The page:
Community-developed Open Source solutions in a corporate environment

Enterprise Open Source solutions
To deliver a value, every infrastructure needs applications. If you review the Open Source business solutions market, community-developed Open Source solutions are often among the very best solutions. Examples are Redmine (project and process management), WordPress (publishing and blogging), DokuWiki (wiki), Subversion & Git (version control), Discourse (forum) and many more. Also, some renown companies like SugarCRM, NetSuite, and Suse have grown out of community-developed Open Source projects.

A large community ensures ongoing enhancements and the solution usually has numerous, helpful plug-ins and themes, so that it can be used for multiple business requirements. Furthermore, the speed with which new features are released is often impressive. From a functional point of view, the result is usually just great.

Technical overview of the first UCS 4.0 preview

Univention Corporate Server Source codeThe first preview of our upcoming UCS 4.0 release is available. On this occasion I would like to give you an overview of the major technical changes in this preview release.

16.500 new source packages

With UCS 4.0 the underlying Debian distribution is updated to Debian 7 Wheezy. That means all of the 16.500 source packages have been updated and adapted to UCS needs. A major part of the UCS packages is written in Python. We switched from Python 2.6 to Python 2.7 for these packages. To allow an easy migration from UCS 3 to UCS 4, we decided to build the modules still for both Python versions.

One major new feature in Debian 7 is multiarch. Multiarch lets you install packages from multiple architectures on the same machine. This is useful in various ways. The most common is installing both 64 and 32-bit software on the same machine and having dependencies correctly resolved automatically. The Debian wiki has an extensive manual on how to make use of this functionality if you need it.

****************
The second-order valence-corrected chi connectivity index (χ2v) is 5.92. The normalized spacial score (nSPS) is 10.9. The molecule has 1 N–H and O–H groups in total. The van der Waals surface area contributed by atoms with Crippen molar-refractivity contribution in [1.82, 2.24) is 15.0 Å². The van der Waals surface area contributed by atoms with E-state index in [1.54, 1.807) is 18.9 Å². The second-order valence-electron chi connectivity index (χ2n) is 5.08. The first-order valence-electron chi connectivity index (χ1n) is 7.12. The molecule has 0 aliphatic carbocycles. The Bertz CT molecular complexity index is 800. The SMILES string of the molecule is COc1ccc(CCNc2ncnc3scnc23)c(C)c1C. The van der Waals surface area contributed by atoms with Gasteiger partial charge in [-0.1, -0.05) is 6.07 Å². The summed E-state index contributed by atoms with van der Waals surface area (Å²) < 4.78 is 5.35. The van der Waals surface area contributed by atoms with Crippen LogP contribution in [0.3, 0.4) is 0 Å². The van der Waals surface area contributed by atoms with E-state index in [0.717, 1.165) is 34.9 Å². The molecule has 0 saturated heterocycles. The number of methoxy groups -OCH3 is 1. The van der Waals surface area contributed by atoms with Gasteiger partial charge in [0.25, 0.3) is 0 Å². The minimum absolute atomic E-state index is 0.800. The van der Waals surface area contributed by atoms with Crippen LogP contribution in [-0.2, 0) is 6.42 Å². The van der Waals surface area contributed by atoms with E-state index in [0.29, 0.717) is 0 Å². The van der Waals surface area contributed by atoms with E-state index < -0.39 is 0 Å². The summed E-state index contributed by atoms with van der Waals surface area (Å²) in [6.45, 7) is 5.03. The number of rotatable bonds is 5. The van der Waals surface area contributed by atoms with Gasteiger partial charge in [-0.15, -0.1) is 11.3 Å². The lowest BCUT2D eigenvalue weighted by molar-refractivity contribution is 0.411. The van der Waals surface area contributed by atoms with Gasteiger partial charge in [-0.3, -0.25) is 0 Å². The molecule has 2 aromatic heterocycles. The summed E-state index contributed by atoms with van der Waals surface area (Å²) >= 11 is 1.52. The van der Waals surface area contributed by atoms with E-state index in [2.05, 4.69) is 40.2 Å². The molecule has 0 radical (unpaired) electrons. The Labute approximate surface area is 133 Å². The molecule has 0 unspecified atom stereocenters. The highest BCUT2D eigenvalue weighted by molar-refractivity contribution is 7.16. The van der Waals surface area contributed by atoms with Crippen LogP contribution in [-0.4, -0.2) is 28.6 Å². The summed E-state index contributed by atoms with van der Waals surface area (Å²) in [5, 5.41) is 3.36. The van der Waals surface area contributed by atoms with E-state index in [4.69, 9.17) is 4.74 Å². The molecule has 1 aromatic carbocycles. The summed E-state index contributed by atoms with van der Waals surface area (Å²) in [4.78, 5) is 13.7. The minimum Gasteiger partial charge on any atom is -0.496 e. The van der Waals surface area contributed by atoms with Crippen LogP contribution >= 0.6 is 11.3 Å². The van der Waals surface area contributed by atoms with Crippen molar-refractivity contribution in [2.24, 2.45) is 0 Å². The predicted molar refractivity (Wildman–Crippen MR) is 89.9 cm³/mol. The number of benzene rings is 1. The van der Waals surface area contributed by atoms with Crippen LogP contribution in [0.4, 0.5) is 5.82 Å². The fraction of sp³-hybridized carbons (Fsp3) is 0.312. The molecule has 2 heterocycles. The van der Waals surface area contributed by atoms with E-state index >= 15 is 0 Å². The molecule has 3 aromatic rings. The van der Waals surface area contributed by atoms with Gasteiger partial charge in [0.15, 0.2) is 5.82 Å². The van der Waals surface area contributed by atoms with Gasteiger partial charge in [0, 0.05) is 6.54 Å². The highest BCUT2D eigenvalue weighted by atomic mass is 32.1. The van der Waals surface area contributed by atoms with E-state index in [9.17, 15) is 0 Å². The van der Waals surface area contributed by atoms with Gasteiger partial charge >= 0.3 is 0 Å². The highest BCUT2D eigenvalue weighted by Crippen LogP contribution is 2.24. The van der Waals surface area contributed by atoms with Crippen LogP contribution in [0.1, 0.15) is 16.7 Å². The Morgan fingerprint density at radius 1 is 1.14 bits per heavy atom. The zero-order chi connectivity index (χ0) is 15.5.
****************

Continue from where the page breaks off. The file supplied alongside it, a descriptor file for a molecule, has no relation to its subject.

UCS installation

The UCS 4 installer is based on the Debian Installer and replaced the previous own implementation. The installer asks only for the important basic settings such as language, network and partitioning. Thereby a graphical RAID configuration is possible during the installation. The UCS-specific installation steps are done in a web-based setup assistant. Thus, a UCS system can be configured either by a locally installed web browser or via remote which makes cloud setups really easy. The setup assistant is already used in the UCS 3 appliance.

Hardware support

We decided to update the Linux kernel to 3.16. This will also be the default kernel for the next upcoming Debian stable release aka Jessie. The kernel development has an amazing speed and we are very happy that we rarely find unsupported server hardware.

Active Directory

One major part of UCS is the possibility to act as Active Directory domain controller which, for example allows the Microsoft Windows client management via group policies. This function is based on Samba. The Samba team is currently working on Samba 4.2. We integrated a previous snapshot of Samba 4.2. That allows our partners and customers to get a feeling for this new version.

OpenLDAP performance

At the beginning OpenLDAP is a main component of UCS. Currently, we are using Oracle BerkleyDB (BDB) as database backend. We’ve made a lot of performance and comparative tests with different OpenLDAP backends. The results for the memory-mappend database (MDB) were incredible. So, we decided to switch the database backend to the mdb backend.

We are very grateful for any kind of feedback, either here or in our forum.